Southern Highlands Print Exchange

From top:
Kathryn Orton, Changing Places, Collagraph with chine colle.
Lucia Parella, Flee, (2014), woodblock.
Fan Ifould, Domestic Goddess, etching and chine colle.

Griffith Regional Art Gallery coordinator Raymond Wholohan celebrates the Southern Highland Printmakers’ Exchange exhibition.


Imprint: What is the origin of the printmaking exchange and how does it work?

Raymond Wholohan: The Southern Highlands Printmakers (SHP) are based in the Southend Highlands of NSW, centred around the towns of Mittagong and Bowral. The group was formed in 1993 to foster printmaking in the area and since its inception has exhibited regularly developing a particularly effective working relationship with the Sturt Gallery, part of the Sturt Australian Contemporary Craft and Design Centre in Mittagong.

They currently have 28 exhibiting members and try to maintain membership at around this number. Over the years, the group has built an enviable reputation for quality and innovation with members exhibiting widely in Australia and internationally. Many also teach printmaking in tertiary fine art courses and adult education programs.

Imprint: What are some of the mutual benefits for printmakers working in the exchange?

Raymond Wholohan: Unlike other established printmaking groups, the SHP does not have a physical base nor does it offer workshops on a regular basis. Rather the focus is on fostering opportunities for practicing artists for whom printmaking is important part of their work. The emphasis in on mutual support for each other’s professional practice, organising exhibitions of members’ work and developing links to other printmaking groups both in Australia and internationally.

In 2009, for example, the SHP initiated an international print exchange with print groups in Queenland, Wales and Hawaii. The portfolio of prints has been exhibited in the UK and Hawaii as well as different venues in Australia and full sets of the suite are now in the collections of the National Gallery of Australia, Canberra, the National Museum of Wales and Rockhampton Regional Art Gallery in Queensland. This particular exchange is to celebrate the group’s 21st birthday and has been exhibited at Sturt Gallery, Mittagong, Megalo Press, Canberra and now Griffith Regional Art Gallery.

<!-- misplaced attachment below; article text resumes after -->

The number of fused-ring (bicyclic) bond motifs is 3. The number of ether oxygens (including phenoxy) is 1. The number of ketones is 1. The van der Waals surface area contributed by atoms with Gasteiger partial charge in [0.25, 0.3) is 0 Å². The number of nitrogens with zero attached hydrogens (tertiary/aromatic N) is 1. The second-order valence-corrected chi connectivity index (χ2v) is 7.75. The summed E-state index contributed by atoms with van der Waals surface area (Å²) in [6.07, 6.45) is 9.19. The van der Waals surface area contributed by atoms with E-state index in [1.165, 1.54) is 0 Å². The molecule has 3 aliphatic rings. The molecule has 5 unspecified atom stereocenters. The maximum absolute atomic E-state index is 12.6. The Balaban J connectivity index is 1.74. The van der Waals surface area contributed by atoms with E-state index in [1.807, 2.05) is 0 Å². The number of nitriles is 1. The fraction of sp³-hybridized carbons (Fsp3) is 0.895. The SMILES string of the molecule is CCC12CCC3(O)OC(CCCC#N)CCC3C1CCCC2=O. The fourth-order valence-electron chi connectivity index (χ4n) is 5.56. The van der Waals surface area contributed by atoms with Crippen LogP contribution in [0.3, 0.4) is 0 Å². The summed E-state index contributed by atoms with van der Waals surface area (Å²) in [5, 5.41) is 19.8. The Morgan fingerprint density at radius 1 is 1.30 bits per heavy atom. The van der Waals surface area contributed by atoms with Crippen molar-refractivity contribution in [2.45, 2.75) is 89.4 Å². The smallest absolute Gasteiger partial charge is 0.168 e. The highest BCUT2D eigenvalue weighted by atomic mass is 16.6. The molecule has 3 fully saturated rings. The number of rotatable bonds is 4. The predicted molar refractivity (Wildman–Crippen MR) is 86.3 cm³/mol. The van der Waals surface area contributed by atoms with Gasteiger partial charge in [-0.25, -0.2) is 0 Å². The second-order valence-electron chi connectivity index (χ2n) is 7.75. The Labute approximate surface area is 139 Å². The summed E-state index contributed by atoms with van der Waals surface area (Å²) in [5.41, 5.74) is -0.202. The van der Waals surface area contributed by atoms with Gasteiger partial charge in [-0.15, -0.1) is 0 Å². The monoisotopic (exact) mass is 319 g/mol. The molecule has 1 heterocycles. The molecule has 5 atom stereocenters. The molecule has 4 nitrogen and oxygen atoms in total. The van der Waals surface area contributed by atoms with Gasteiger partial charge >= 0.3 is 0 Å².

Imprint: Can you tell us how the exhibition looks at Griffith Regional Art Gallery?

Raymond Wholohan: The works are all so diverse, so the SHP have utilised uniformity to bring cohesion to the visually rich exhibition. The vast majority of artists have a suite of three prints on similar sized paper, which are installed in vertically hung columns in identical frames throughout the exhibition. So the exhibition maintains the integrity of each artist’s imagery, but curatorially it’s neat little package.

Imprint: Are there any working methods or processes that are of particular interest in the exchange?

Raymond Wholohan: The exhibition encompasses all printmaking methods and techniques such as drypoint, wood- and linocuts, lithography, collagraph, digital printmaking, monotype, etching, screenprinting and multi-plate techniques. The whole exhibition is a 101 course in printmaking methods and techniques.

Imprint: Do you see any common threads emerging in terms of ideas and content in the prints entered?

Raymond Wholohan: As you can imagine the themes, narratives and preoccupations of the artworks and artists are as diverse as the printmaking techniques used to realise them. But if there is one thread that is more represented than another, it’s engagement with the natural world. – Andrew Stephens

Southern Highland Printmaking: Exchange is at Griffith Regional Art Gallery until 11 June